Teachers in South African Schools need competence and innovativeness to maximise the potential of digital devices if their use will improve thinking skills that are a significant component in enhancing learner performance, a study attests.
In an abstract by Nokulunga Sithabile Ndlovu and Donovan Lawrence from the University of the Witwatersrand Wits School of Education, during the “Towards the Carnegie III”, a conference held at the University of Cape Town in recent times, it was presented that South African learners particularly in schools with limited resources have continuously underachieved in the gateway subjects like Mathematics and Science.
The paper also revealed that the government has turned to modern technology to strengthen teaching and learning and to redress past inequalities in its schools.
Furthermore, this intervention has made little or no progress despite the availability of Information and Communication Technologies (ICTs) in these institutions (PanAfrican Research Agenda, 2008-2011).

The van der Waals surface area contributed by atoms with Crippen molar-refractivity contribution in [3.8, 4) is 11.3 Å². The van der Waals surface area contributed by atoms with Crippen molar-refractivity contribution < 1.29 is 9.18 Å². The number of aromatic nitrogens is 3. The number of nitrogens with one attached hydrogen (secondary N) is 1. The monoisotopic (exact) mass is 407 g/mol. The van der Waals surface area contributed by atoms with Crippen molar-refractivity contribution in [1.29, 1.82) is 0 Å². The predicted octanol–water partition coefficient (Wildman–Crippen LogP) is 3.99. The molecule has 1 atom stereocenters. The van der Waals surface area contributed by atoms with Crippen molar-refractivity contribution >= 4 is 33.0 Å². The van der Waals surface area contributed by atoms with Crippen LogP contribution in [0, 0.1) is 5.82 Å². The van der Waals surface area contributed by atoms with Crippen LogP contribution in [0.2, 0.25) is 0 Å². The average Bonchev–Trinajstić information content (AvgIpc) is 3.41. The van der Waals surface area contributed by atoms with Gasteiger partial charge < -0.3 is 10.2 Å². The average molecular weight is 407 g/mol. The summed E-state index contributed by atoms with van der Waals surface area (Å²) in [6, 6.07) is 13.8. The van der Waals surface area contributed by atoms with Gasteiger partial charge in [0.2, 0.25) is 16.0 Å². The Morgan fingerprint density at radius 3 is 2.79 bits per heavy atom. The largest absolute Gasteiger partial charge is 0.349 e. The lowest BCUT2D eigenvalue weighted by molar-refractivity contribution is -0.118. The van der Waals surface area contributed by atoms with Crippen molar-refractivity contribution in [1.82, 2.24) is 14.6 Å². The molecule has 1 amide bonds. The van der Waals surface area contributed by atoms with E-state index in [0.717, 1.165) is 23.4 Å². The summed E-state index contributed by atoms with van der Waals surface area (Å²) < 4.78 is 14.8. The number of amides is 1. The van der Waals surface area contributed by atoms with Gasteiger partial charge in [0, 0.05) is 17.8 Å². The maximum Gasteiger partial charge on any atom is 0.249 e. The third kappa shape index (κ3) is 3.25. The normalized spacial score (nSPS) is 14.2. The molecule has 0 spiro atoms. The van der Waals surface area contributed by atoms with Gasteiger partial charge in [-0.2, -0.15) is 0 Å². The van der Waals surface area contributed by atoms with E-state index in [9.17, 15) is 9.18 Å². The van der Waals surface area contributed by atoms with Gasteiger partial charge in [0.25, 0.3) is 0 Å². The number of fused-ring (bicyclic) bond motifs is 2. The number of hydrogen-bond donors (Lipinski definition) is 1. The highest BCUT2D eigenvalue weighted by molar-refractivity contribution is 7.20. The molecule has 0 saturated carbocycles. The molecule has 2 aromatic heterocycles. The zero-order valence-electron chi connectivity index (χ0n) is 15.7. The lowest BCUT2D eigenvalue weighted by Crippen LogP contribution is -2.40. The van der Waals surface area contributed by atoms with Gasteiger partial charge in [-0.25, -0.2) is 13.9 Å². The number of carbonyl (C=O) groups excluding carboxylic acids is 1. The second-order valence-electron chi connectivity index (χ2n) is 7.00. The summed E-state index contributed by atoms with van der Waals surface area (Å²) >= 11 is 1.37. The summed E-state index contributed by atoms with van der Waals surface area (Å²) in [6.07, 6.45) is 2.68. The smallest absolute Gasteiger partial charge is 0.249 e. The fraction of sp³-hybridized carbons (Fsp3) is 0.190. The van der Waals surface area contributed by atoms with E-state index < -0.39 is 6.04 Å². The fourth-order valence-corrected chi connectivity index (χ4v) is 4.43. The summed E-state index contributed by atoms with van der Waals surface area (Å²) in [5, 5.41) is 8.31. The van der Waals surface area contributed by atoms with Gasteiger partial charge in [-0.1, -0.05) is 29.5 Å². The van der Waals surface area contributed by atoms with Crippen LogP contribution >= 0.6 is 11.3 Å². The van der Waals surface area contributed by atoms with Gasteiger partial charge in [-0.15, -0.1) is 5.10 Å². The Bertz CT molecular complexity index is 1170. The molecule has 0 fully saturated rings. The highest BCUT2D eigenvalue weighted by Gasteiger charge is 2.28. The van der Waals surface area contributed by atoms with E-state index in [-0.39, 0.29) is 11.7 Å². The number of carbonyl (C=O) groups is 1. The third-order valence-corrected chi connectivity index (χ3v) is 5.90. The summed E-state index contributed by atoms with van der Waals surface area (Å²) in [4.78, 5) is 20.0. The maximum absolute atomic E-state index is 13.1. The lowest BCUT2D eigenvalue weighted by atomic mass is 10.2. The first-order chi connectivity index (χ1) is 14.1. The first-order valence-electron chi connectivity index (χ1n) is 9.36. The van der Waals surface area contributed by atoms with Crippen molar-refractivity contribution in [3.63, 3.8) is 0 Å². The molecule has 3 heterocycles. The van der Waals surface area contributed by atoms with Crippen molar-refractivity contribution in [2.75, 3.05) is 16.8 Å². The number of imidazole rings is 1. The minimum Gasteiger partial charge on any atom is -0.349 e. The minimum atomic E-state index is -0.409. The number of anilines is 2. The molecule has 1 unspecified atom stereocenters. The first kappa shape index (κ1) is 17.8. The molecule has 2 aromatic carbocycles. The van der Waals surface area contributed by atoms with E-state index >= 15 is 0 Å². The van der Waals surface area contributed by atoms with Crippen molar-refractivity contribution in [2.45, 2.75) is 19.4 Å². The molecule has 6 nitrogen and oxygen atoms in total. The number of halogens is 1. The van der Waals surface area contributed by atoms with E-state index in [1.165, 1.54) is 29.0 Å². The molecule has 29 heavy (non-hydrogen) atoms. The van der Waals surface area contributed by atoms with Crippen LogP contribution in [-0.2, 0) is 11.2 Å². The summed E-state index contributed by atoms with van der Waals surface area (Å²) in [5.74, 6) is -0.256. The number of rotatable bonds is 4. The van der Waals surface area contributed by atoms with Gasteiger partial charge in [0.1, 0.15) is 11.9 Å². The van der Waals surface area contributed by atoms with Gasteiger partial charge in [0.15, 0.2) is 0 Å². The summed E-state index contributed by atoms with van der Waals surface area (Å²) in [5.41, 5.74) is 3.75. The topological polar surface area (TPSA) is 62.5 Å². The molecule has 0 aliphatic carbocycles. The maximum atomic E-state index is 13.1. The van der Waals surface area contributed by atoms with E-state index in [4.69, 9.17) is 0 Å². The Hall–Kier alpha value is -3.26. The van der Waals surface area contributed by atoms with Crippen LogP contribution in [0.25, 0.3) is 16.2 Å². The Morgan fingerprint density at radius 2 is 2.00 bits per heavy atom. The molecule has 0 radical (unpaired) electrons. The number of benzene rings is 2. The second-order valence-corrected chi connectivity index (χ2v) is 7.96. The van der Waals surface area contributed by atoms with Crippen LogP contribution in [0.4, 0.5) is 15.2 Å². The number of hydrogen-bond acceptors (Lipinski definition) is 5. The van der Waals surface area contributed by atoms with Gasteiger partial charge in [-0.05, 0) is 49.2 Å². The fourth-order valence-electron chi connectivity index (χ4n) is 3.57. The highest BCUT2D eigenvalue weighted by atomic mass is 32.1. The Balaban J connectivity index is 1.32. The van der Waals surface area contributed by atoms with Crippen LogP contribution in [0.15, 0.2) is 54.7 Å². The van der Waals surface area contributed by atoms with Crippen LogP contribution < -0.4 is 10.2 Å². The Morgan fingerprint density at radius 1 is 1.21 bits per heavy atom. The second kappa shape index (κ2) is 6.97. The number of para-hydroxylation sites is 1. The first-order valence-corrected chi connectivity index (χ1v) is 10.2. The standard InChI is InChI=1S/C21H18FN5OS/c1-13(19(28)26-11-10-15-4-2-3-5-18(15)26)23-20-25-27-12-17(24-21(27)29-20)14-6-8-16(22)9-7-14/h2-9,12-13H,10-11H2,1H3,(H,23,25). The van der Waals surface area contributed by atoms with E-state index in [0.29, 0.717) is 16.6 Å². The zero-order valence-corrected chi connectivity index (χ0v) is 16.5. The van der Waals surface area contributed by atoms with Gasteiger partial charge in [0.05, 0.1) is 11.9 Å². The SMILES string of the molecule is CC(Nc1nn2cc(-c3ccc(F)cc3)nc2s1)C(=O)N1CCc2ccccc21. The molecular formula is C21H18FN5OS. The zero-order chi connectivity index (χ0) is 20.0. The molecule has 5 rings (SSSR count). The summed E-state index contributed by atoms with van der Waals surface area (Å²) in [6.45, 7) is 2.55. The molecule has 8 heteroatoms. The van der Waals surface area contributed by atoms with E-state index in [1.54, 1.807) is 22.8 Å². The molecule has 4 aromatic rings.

And the teachers in these schools are still in the phase of using ICTs to merely transmit subject content rather than utilize the technologies to enhance learning.
The ICT in Education policy, Department of Education (DoE, 2004) advocates the pedagogical integration of ICTs that promotes the development of higher-order thinking skills.
This literature review attempts to provide better understanding on what quality ICT use in the classroom entails to facilitate the advancement of teaching and learning.
Also noted is that the intention is to demystify misconceptions associated with pedagogical use of ICTs in schools that tend to be responsible for failure to achieve educational goals by teachers in the not well-resourced schools.
Experiences of other educational institutions, globally and locally will later be reviewed, to demonstrate how ICTs have been used to enhance learning.